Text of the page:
Finally, we note that the original version of section 962(b), which contained the preclusion language, was passed in 1955. It thus preceded the enactment of Title VII and the explosion of federal antidiscrimination litigation by a number of years. The intent of the legislature is relevant in interpreting the ambiguity in section 962(b). In light of the chronology, it is impossible to conclude that the Pennsylvania legislature that adopted section 962(b) intended to preclude actions based on federal laws that did not yet exist.
The only argument that Crown Cork makes as to why the Supreme Court would not follow the en banc Superior Court is as follows. Crown Cork asserts that Lukus is "surely wrong" because "no rational state legislature would choose to preclude state law claims but not federal ones." Appellee's Br. at 17-18. We are not so persuaded. We simply do not agree with Crown Cork that it is unbelievable that a state would elect to give a litigant her choice of one state remedy as well as allowing her to pursue a Title VII claim separately, especially because there is no way for a litigant to join a Title VII claim to the appeal of a PHRC determination. See supra at 277-278. Compare Gregory v. Chehi, 843 F.2d 111, 119 n. 5 (3d Cir.1988) (noting that "plaintiff could have pursued his [federal] remedy ... in the state court, which had concurrent jurisdiction with the district court to address and remedy violations of federal constitutional law").
In summary, Crown Cork has not persuaded us that the Pennsylvania Supreme Court would disagree with the nearly unanimous Superior Court. Moreover, the reasoning of the Superior Court in Lukus clearly leads to the conclusion that section 962(b) is simply irrelevant to this case and thus has no effect on McNasby's ability to pursue her federal claims. We conclude that there is no statutory bar to McNasby's pursuing the instant action.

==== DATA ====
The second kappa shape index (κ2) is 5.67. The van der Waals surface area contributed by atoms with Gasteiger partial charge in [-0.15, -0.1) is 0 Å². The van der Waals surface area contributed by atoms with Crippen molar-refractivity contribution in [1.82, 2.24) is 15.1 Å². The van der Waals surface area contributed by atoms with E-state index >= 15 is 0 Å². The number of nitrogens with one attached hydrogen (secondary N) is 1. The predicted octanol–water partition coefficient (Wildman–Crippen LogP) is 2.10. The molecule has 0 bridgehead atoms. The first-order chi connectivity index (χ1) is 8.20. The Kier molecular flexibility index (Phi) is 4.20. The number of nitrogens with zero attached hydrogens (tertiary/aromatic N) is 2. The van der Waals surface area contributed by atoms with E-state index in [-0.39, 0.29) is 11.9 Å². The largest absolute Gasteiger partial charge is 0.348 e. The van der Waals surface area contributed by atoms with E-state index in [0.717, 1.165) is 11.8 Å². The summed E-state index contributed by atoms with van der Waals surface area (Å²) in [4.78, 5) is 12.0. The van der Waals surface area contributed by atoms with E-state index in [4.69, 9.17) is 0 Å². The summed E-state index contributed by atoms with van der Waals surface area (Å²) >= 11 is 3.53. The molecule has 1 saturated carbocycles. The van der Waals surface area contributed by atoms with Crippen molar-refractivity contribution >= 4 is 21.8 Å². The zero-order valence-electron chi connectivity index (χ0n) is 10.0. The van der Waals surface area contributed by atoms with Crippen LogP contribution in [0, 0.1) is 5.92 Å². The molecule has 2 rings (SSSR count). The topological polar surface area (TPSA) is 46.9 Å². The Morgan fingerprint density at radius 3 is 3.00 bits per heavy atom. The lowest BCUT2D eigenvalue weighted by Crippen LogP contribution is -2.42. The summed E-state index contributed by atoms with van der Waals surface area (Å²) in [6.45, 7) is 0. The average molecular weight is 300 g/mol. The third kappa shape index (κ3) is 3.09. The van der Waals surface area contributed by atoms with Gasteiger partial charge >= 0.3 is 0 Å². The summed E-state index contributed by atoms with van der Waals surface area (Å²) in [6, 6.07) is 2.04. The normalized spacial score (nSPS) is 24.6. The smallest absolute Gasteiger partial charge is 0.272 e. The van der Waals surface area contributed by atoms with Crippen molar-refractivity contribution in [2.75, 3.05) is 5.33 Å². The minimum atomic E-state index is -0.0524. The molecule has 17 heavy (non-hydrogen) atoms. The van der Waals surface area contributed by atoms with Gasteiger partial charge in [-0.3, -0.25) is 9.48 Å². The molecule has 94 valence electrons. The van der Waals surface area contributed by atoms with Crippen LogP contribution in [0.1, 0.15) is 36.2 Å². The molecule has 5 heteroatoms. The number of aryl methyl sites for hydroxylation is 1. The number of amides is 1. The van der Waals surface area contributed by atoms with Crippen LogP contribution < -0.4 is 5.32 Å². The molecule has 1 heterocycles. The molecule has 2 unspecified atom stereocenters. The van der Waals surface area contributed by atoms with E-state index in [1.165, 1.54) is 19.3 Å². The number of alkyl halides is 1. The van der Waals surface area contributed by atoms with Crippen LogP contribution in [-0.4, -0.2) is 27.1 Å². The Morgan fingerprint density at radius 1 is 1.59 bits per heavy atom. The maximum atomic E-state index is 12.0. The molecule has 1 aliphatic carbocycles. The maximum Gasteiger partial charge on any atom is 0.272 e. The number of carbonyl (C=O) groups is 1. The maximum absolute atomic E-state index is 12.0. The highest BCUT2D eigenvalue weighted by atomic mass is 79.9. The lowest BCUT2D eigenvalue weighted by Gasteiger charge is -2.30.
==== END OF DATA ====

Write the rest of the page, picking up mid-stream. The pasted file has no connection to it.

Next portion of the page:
III. OTHER PLAINTIFFS AND CLASS MEMBERS
Our reasoning as to why McNasby's claim is not precluded is also valid with respect to the other plaintiffs and class members, since they were no more involved in the state court system than McNasby. Most of the other named plaintiffs simply joined in the same appeals through the state court system, and plaintiff Moyer and the class members were not personally involved at all at the state court level (so they may have a stronger claim that they should not be precluded). Crown Cork has made no argument that would distinguish either group from McNasby such that it would be appropriate to preclude that group from litigation, despite our decision to allow McNasby to proceed.
Crown Cork also points out that McNasby is the only plaintiff or class member who filed a charge with the EEOC and received a right to sue letter. Filing a charge and receiving a right to sue letter are prerequisites to an individual's bringing suit under Title VII. See 42 U.S.C. Sec. 2000e-5(f)(1), -5(f)(3). However, in Albermarle Paper Co. v. Moody, 422 U.S. 405, 95 S.Ct. 2362, 45 L.Ed.2d 280 (1975), the Supreme Court held that class members need not have filed their own charges in order to be entitled to relief in a class action. See id. at 414 n. 8, 95 S.Ct. at 2370 n. 8. Consequently, to the extent that the class was properly certified, a question not raised in this appeal, the other female employees and former employees of Crown Cork may piggy-back their backpay claims on McNasby's claim.14